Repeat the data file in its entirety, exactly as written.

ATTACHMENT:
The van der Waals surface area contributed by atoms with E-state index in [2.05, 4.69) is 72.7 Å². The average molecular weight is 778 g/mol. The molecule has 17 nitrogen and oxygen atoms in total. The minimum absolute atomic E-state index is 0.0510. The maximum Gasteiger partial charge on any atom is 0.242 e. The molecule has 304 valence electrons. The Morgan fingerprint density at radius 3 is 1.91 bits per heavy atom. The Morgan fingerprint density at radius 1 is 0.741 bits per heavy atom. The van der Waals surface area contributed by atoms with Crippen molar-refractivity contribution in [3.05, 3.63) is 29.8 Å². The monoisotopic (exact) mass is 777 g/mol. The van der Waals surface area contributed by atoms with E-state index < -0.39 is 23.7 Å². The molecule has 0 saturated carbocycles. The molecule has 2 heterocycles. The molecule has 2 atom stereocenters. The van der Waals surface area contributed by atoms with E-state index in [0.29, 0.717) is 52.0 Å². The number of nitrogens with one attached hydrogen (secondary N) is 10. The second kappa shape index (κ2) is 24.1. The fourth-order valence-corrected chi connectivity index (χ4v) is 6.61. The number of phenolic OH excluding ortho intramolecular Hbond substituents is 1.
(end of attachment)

The van der Waals surface area contributed by atoms with E-state index in [2.05, 4.69) is 72.7 Å². The average molecular weight is 778 g/mol. The molecule has 17 nitrogen and oxygen atoms in total. The minimum absolute atomic E-state index is 0.0510. The maximum Gasteiger partial charge on any atom is 0.242 e. The molecule has 304 valence electrons. The Morgan fingerprint density at radius 3 is 1.91 bits per heavy atom. The Morgan fingerprint density at radius 1 is 0.741 bits per heavy atom. The van der Waals surface area contributed by atoms with Crippen molar-refractivity contribution in [3.05, 3.63) is 29.8 Å². The monoisotopic (exact) mass is 777 g/mol. The van der Waals surface area contributed by atoms with E-state index < -0.39 is 23.7 Å². The molecule has 0 saturated carbocycles. The molecule has 2 heterocycles. The molecule has 2 atom stereocenters. The van der Waals surface area contributed by atoms with E-state index in [0.29, 0.717) is 52.0 Å². The number of nitrogens with one attached hydrogen (secondary N) is 10. The second kappa shape index (κ2) is 24.1. The fourth-order valence-corrected chi connectivity index (χ4v) is 6.61. The number of phenolic OH excluding ortho intramolecular Hbond substituents is 1.